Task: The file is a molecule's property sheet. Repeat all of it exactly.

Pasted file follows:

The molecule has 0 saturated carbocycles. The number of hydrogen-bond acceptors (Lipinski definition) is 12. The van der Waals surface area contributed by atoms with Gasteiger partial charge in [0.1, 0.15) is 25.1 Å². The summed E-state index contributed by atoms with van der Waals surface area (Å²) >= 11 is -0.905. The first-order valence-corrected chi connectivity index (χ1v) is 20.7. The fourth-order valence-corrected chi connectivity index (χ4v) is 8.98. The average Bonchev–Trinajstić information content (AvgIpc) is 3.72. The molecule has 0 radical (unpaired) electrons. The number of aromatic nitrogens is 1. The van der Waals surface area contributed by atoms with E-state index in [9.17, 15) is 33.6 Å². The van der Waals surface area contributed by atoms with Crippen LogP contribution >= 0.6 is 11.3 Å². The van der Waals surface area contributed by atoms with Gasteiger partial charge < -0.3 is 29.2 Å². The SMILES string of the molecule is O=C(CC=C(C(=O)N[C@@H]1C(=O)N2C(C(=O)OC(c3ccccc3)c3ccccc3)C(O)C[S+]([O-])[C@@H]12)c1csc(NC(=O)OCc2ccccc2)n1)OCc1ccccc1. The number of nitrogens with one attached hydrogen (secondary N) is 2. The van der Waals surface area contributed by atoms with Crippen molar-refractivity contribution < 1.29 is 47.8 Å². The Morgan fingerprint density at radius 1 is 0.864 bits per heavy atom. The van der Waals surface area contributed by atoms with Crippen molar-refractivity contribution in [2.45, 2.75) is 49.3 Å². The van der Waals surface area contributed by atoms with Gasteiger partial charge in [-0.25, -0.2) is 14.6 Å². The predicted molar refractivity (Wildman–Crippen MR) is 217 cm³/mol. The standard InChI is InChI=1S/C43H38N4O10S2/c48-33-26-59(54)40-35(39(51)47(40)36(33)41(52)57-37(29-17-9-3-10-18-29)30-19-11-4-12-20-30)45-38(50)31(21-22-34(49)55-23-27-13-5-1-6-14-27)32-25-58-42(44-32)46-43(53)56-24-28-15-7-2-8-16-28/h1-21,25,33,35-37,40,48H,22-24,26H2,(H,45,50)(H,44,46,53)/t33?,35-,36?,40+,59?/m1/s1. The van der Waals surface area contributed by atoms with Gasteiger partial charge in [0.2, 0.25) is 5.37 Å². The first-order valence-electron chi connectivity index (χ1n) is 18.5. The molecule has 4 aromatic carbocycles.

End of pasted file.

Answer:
The molecule has 0 saturated carbocycles. The number of hydrogen-bond acceptors (Lipinski definition) is 12. The van der Waals surface area contributed by atoms with Gasteiger partial charge in [0.1, 0.15) is 25.1 Å². The summed E-state index contributed by atoms with van der Waals surface area (Å²) >= 11 is -0.905. The first-order valence-corrected chi connectivity index (χ1v) is 20.7. The fourth-order valence-corrected chi connectivity index (χ4v) is 8.98. The average Bonchev–Trinajstić information content (AvgIpc) is 3.72. The molecule has 0 radical (unpaired) electrons. The number of aromatic nitrogens is 1. The van der Waals surface area contributed by atoms with E-state index in [9.17, 15) is 33.6 Å². The van der Waals surface area contributed by atoms with Crippen LogP contribution >= 0.6 is 11.3 Å². The van der Waals surface area contributed by atoms with Gasteiger partial charge < -0.3 is 29.2 Å². The SMILES string of the molecule is O=C(CC=C(C(=O)N[C@@H]1C(=O)N2C(C(=O)OC(c3ccccc3)c3ccccc3)C(O)C[S+]([O-])[C@@H]12)c1csc(NC(=O)OCc2ccccc2)n1)OCc1ccccc1. The number of nitrogens with one attached hydrogen (secondary N) is 2. The van der Waals surface area contributed by atoms with Crippen molar-refractivity contribution < 1.29 is 47.8 Å². The Morgan fingerprint density at radius 1 is 0.864 bits per heavy atom. The van der Waals surface area contributed by atoms with Crippen molar-refractivity contribution in [2.45, 2.75) is 49.3 Å². The van der Waals surface area contributed by atoms with Gasteiger partial charge in [-0.25, -0.2) is 14.6 Å². The predicted molar refractivity (Wildman–Crippen MR) is 217 cm³/mol. The standard InChI is InChI=1S/C43H38N4O10S2/c48-33-26-59(54)40-35(39(51)47(40)36(33)41(52)57-37(29-17-9-3-10-18-29)30-19-11-4-12-20-30)45-38(50)31(21-22-34(49)55-23-27-13-5-1-6-14-27)32-25-58-42(44-32)46-43(53)56-24-28-15-7-2-8-16-28/h1-21,25,33,35-37,40,48H,22-24,26H2,(H,45,50)(H,44,46,53)/t33?,35-,36?,40+,59?/m1/s1. The van der Waals surface area contributed by atoms with Gasteiger partial charge in [0.2, 0.25) is 5.37 Å². The first-order valence-electron chi connectivity index (χ1n) is 18.5. The molecule has 4 aromatic carbocycles.